The Glozel artifacts are a collection of over 3, artifacts , including clay tablets, sculptures and vases, some of which were inscribed, discovered from to in the vicinity of French hamlet of Glozel. Variously dated to at times Neolithic , Iron Age and Medieval times, the finds initiated a series of claims, counterclaims and heated debates among archaeologists. The objects were all initially dismissed as a hoax. It also stated that the site included forgeries, author unknown. Freeing the cow, the Fradins uncovered an underground chamber, with walls of clay bricks and 16 clay floor tiles, containing human bones and ceramic fragments.
Viking 'treasure' of rare artifacts revealed on a long-lost mountain trail
Chronological dating - Wikipedia
The enigma of iron tools that predate the Iron Age has long puzzled archaeologists. Over decades evidence accrued that the iron was of meteoric, not terrestrial, origin. Now Albert Jambon of the French Museum of Natural History has reanalyzed a collection of artifacts going back as much as 5, years in age, and found that every single one was made of meteoritic metal. Based on an innovative geochemical approach, enabling distinction between terrestrial from extraterrestrial forms of iron, he found zero evidence of precocious smelting during the Bronze Age, Jambon reports in the Journal of Archaeological Science. Of course, ancients might have been smelting iron earlier than we think. Perhaps we simply haven't found the evidence.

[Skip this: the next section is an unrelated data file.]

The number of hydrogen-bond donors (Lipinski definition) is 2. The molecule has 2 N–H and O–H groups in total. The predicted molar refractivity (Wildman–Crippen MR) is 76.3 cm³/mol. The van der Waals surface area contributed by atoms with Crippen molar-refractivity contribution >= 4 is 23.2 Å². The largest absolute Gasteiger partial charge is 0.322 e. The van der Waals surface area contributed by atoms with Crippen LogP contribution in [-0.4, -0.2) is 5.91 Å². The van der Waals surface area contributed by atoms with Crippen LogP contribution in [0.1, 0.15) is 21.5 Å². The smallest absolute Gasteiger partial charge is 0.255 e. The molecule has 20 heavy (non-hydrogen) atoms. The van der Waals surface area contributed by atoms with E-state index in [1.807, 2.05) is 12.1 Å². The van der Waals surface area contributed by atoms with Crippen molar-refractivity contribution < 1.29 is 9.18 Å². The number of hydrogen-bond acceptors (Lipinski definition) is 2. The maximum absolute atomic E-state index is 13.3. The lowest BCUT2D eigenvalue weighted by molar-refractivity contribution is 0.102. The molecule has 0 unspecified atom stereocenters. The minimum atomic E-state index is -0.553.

How can we age metal items?
Radiocarbon dating is a key tool archaeologists use to determine the age of plants and objects made with organic material. But new research shows that commonly accepted radiocarbon dating standards can miss the mark -- calling into question historical timelines. Archaeologist Sturt Manning and colleagues have revealed variations in the radiocarbon cycle at certain periods of time, affecting frequently cited standards used in archaeological and historical research relevant to the southern Levant region, which includes Israel, southern Jordan and Egypt. These variations, or offsets, of up to 20 years in the calibration of precise radiocarbon dating could be related to climatic conditions. Pre-modern radiocarbon chronologies rely on standardized Northern and Southern Hemisphere calibration curves to obtain calendar dates from organic material.
Over time, carbon decays in predictable ways. And with the help of radiocarbon dating, researchers can use that decay as a kind of clock that allows them to peer into the past and determine absolute dates for everything from wood to food, pollen, poop, and even dead animals and humans. While plants are alive, they take in carbon through photosynthesis. Humans and other animals ingest the carbon through plant-based foods or by eating other animals that eat plants. Carbon is made up of three isotopes.